Keeping the media score in Ukraine
28 June 2012
The party’s came to an end for our team after the dodgy defeat in Donetsk. We’ve cried into our beer – some 200,000 litres have been consumed so far at Kiev’s fanzone alone. But we’re not too downhearted and the party will continue until 1 July.
Euro 2012 has been – and continues to be – a shot in the arm for the media business. Some of the official sponsors have invested heavily and combined with the additional ad spend around this autumn’s parliamentary elections we expect total spend to be up by between 10-15% year-on-year.
The 12 official sponsors accounted for 5% of total media spend in Q1 and are expected to be responsible for up to 8% in Q2. Coca-Cola, McDonald’s and Kia Hyundai have all increased their investment markedly.
The main beneficiaries of the on-pitch action have been TV and outdoor, not surprising when share of viewing for broadcaster Ukraine hit 56% during the key match against England.
Thirty-second ad spots during this match cost nearly $10,000 compared to a standard primetime spot cost of $300-800. Premiums are up by 50% on what was paid for coverage of key matches at Euro 2008 and the World Cup in 2010, although to be fair we didn’t qualify for either.
And it hasn’t only been the matches involving the home team that have been a success for the three rights holders, Ukraine, Football and UT 1. Matches involving Poland, Russia, Greece, Germany and the Netherlands have all taken a 25% share or greater.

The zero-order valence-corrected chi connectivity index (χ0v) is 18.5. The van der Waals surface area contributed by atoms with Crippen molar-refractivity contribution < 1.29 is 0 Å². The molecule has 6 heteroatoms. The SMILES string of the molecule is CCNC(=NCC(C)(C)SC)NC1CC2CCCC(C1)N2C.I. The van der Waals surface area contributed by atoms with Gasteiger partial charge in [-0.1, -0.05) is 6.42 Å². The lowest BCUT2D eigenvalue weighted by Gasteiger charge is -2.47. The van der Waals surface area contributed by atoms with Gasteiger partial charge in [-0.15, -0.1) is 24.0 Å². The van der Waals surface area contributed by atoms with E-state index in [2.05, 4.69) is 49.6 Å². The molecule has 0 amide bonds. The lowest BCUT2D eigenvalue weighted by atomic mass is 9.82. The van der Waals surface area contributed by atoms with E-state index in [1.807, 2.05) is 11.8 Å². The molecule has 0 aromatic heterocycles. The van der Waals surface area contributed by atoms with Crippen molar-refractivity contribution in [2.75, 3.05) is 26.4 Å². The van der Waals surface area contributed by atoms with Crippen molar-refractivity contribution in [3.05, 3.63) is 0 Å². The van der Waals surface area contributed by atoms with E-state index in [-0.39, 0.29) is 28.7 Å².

Reruns of key matches are also expected to command a premium although it will be 60% down on the cost of being part of the live event. UT 1 is due for another sporting bonanza later this summer as the broadcaster for the Summer Olympics.
The other big winner is out-of-home (OOH), despite the complex, zoned market created by sponsorship rules. The medium is 85% sold out, an impressive figure considering there are 20,000 sites in Kiev alone and the quality of the long tail leaves a lot to be desired. The major media owners only control 40% of the market and there are hundreds of smaller site owners.
Sponsorship rules have divided up match cities, transport hubs and stadia into four different zones and only certain brands can appear in each.
In zone one – the stadia and surrounds including fan zones and car parking – only official sponsor brands are permitted.
In zone two – a significant area around the stadia and fan zones – UEFA partners and non-competing brands can advertise.
In zone three – basically the match cities and transport hubs – partner brands and non-competing brands are permitted.
In zone four – everywhere else – competitor brands can advertise.
To make life more complicated, the rules also changed after the second half of May with competitor brands in zone three allowed to advertise as long as they use sites that aren’t too visible – a rule that appears to go against the basic rules of OOH planning.
Nevertheless with strong demand, prices are up by 5-10% with even higher peaks in the city centres.
But perhaps the medium that will benefit most long-term from Euro 2012 is digital. Restrictions on advertising in other media combined with rising usage have helped convince many brands to boost investment.
It still only takes around 6% of total media expenditure but it’s increasing at a phenomenal rate and media owners in this area haven’t focused on the quick bucks – although prices are up – but also making relationships that last well beyond the last kick of Euro 2012.
Strategy director Rostyslav Kostenko and managing director Rustam Ziganshin, Mediacom Ukraine